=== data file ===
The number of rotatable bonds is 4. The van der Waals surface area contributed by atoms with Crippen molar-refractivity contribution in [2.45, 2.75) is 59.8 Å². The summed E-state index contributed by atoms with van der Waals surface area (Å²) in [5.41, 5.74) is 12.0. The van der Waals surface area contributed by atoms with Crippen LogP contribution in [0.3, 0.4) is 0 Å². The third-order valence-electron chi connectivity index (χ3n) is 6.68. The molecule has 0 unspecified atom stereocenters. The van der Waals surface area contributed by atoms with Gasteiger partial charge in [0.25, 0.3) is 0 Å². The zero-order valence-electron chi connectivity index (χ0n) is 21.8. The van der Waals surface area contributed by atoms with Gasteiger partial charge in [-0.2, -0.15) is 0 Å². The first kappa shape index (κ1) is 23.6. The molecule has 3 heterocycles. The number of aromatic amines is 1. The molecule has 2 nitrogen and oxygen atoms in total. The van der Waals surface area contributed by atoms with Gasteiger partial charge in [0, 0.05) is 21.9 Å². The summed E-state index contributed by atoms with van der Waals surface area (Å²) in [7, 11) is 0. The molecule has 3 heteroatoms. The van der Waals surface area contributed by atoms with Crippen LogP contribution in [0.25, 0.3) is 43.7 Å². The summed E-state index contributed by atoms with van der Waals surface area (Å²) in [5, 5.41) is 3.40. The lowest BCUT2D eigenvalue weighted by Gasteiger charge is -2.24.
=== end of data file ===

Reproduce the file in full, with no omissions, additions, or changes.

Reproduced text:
The number of rotatable bonds is 4. The van der Waals surface area contributed by atoms with Crippen molar-refractivity contribution in [2.45, 2.75) is 59.8 Å². The summed E-state index contributed by atoms with van der Waals surface area (Å²) in [5.41, 5.74) is 12.0. The van der Waals surface area contributed by atoms with Crippen LogP contribution in [0.3, 0.4) is 0 Å². The third-order valence-electron chi connectivity index (χ3n) is 6.68. The molecule has 0 unspecified atom stereocenters. The van der Waals surface area contributed by atoms with Gasteiger partial charge in [0.25, 0.3) is 0 Å². The zero-order valence-electron chi connectivity index (χ0n) is 21.8. The van der Waals surface area contributed by atoms with Gasteiger partial charge in [-0.2, -0.15) is 0 Å². The first kappa shape index (κ1) is 23.6. The molecule has 3 heterocycles. The number of aromatic amines is 1. The molecule has 2 nitrogen and oxygen atoms in total. The van der Waals surface area contributed by atoms with Gasteiger partial charge in [0, 0.05) is 21.9 Å². The summed E-state index contributed by atoms with van der Waals surface area (Å²) in [7, 11) is 0. The molecule has 3 heteroatoms. The van der Waals surface area contributed by atoms with Crippen LogP contribution in [0.25, 0.3) is 43.7 Å². The summed E-state index contributed by atoms with van der Waals surface area (Å²) in [5, 5.41) is 3.40. The lowest BCUT2D eigenvalue weighted by Gasteiger charge is -2.24.